Friday, June 7, 2013

June & July - Fixing the Iron Sail and Then Some!

I can not tell you how many times, as the weather warmed, that I visited the Constance Marie high and dry on her boatstands during April and May.  I would go there and just sit and look at the things I wanted to do.  I had spent more time during this past winter (November through June) organizing the maintenance garage at the club than working on my boat.  I think in a way, it was a way of achieving victory over projects that I did not want to tackle on the boat.  It was good for the club, as we cleaned up the clutter, organized the hardware and created work centers for the guys to drill, sand, cut metal, weld, cut wood and generally tinker with odds and ends.  I labeled everything I could so people would know where things were.  Sadly, the Constance Marie was experiencing loneliness.  Through improving the garage, I actually restored my motivation to take care of my boat projects and finally put others second.  Sometimes we serve and sometimes we need to be hunbled in being served.

Turning my attention to fixing the Westerbeke 10-2 diesel (The Beast), I realized I was in over my head.  By this time I had learned who in the club was good at things.  I also learned that there is a cadre of members who earn a few bucks assisting other members in the club with their boat projects. The guy I was looking for was named Andy.  Experienced, a straight shooter, great sense of humor and above all, a penny pincher.  I would come to like that last trait alot.  Andy believed if you can get the right part for pennies less, it's worth it.  I just wanted the engine to run reliably every time I turned on the ignition switch.  Problem was, the ignition switch wasn't working.  Then we got serious and I loved it.  I had a partner, a noble task, and the resources to ensure success.
I was remiss in taking photos of the pulling of the beast out of its cavity.  The Constance Marie was wedged too close to the adjacent relics that we could not get the club's frontloader close enough to lift The Beast out.  Andy rigged some block and tackle to the main boom and The Beast was hoisted out and laid on the ground beside her benefactor, propped on two 6 x 6's in the mud.  For some reason I started to feel like a enuch.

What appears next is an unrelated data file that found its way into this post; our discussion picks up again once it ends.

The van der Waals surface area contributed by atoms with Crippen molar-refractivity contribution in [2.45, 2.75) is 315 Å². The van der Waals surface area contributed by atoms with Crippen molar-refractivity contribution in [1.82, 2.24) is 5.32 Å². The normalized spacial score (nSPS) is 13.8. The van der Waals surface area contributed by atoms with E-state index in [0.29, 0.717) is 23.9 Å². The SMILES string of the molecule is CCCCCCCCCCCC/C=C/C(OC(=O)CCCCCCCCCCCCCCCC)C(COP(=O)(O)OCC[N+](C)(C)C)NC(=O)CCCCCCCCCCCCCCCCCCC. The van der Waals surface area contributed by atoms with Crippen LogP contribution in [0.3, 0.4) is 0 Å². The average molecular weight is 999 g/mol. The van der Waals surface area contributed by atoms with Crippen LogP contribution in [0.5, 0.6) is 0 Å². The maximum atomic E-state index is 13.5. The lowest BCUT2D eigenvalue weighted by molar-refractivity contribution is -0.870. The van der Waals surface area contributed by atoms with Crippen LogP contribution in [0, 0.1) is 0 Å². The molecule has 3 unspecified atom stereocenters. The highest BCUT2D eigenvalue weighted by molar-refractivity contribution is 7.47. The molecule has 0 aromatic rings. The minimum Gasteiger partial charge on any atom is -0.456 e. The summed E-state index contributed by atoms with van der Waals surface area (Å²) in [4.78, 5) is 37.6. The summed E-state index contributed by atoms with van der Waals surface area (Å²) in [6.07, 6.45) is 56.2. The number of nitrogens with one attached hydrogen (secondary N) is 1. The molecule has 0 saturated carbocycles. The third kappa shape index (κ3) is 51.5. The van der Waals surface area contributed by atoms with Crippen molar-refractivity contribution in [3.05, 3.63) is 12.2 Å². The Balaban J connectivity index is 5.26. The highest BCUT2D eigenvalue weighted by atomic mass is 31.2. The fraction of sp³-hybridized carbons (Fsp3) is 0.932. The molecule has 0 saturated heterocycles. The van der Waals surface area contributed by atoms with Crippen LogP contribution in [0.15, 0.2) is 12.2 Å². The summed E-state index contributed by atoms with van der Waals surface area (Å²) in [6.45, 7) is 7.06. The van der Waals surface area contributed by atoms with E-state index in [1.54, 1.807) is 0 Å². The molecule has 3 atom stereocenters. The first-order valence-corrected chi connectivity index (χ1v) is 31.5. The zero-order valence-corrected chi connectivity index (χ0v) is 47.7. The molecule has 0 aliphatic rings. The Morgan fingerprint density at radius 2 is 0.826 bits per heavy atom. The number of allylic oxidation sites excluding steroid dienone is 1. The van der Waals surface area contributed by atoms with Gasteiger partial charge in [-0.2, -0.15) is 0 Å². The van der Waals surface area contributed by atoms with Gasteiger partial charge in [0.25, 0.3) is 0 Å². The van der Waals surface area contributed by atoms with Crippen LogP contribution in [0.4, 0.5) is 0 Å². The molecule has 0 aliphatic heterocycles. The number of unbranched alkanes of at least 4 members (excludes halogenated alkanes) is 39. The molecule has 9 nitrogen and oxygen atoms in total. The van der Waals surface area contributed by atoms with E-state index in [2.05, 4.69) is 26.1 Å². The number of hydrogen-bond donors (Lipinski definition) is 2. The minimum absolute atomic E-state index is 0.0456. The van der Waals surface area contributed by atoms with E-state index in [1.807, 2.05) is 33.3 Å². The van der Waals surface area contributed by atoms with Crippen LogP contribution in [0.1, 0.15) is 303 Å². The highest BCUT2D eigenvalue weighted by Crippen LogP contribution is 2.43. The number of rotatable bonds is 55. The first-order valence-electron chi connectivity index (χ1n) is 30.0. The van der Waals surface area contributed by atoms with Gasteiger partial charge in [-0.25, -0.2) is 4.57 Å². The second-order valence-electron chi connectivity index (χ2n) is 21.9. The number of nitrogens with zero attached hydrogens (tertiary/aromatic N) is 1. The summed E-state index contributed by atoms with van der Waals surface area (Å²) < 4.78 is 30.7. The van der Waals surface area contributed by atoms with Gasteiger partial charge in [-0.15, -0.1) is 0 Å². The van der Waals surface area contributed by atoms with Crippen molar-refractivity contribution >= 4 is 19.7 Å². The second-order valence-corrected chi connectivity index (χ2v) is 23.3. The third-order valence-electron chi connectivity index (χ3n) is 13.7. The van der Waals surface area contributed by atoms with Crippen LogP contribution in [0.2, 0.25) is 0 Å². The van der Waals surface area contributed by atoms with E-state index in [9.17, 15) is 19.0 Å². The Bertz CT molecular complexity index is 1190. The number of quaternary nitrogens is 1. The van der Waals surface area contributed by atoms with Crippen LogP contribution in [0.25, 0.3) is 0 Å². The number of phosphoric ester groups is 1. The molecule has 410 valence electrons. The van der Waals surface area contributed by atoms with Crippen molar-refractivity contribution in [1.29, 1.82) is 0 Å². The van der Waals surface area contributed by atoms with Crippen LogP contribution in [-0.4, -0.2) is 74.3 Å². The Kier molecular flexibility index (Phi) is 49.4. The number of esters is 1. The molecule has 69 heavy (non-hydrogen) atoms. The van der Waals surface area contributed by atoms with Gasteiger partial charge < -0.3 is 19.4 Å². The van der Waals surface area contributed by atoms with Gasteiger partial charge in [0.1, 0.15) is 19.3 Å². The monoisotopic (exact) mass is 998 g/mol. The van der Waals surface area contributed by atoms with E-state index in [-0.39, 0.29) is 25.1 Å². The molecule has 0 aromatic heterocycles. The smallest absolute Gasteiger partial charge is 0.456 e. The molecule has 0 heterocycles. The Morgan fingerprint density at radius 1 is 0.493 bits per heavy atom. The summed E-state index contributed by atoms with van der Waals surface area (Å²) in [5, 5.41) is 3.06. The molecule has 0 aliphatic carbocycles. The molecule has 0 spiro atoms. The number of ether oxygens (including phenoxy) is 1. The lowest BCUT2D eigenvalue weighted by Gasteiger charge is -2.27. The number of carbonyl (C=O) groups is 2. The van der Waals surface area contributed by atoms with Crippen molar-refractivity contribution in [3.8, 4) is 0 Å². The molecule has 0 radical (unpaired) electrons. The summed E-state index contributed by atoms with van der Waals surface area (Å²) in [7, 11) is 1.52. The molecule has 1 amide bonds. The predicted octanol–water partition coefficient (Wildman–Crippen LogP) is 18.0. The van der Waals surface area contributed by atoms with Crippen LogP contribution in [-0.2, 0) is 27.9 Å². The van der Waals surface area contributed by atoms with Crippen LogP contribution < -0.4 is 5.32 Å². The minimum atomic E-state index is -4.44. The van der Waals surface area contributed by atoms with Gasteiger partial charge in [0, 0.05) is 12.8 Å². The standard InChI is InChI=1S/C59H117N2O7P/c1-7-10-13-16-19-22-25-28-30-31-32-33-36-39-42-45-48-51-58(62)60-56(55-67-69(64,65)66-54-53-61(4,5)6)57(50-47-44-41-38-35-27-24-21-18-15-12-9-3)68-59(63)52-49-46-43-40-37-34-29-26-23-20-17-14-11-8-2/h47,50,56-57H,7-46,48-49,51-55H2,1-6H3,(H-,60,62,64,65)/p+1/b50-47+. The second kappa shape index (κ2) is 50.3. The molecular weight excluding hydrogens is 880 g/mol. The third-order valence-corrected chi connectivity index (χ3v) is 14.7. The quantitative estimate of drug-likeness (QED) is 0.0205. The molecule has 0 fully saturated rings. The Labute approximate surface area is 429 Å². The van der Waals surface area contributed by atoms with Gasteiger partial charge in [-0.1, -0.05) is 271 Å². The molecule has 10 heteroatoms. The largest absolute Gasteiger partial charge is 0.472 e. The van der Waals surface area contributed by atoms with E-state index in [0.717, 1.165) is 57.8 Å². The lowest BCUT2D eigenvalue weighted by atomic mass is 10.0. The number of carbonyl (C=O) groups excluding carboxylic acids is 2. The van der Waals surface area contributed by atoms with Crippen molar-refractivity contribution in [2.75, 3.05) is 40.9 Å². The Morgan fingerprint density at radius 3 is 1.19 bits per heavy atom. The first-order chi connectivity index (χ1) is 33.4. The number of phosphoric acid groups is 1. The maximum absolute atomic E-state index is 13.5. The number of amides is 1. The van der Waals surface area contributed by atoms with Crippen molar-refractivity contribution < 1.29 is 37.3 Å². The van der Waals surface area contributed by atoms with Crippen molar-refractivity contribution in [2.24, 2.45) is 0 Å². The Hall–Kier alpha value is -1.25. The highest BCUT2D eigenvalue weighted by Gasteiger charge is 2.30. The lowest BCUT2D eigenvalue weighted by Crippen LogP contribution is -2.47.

Figure 22- The Beast
Figure 23 - Bloody mess
Remember I told you that I had spent most of the winter fixing up the garage.  Guess what, now were going to make use of some that extra space and the new work centers to fix the iron sail!  We used the front loader to move The Beast to the garage where she would sit for 2-3 weeks until we tackled some other projects that needed to be done before reuniting The Beast to its momma.  Look at the engine cavity (Figure 24)and all it entails and then look past the bulkhead and the prop shaft and try to envision all that lies behind there for a sailboat that has a wheel mounted helm.

Figure 24 - The gate to hell
Working from the stern, we found helm drainage hoses, wiring buses,  steering quadrants, steering pulleys and cables, the muffler, exhaust hose, missing nuts and bolts, wear and tear on the hull, the fuel tank, thru hull fittings and the need to clean up that part of the boat that I was sure has not been painted or cleaned for 33 years.

At this point, perhaps a series of pictures would serve best with commentary offered where helpful.  My intent for the Journey of the Constance Marie is to put my prime thoughts down and then go back and add the BOMs associated with each project so that this journey becomes more of a tool for the novice apprentice who wants to take on a project boat.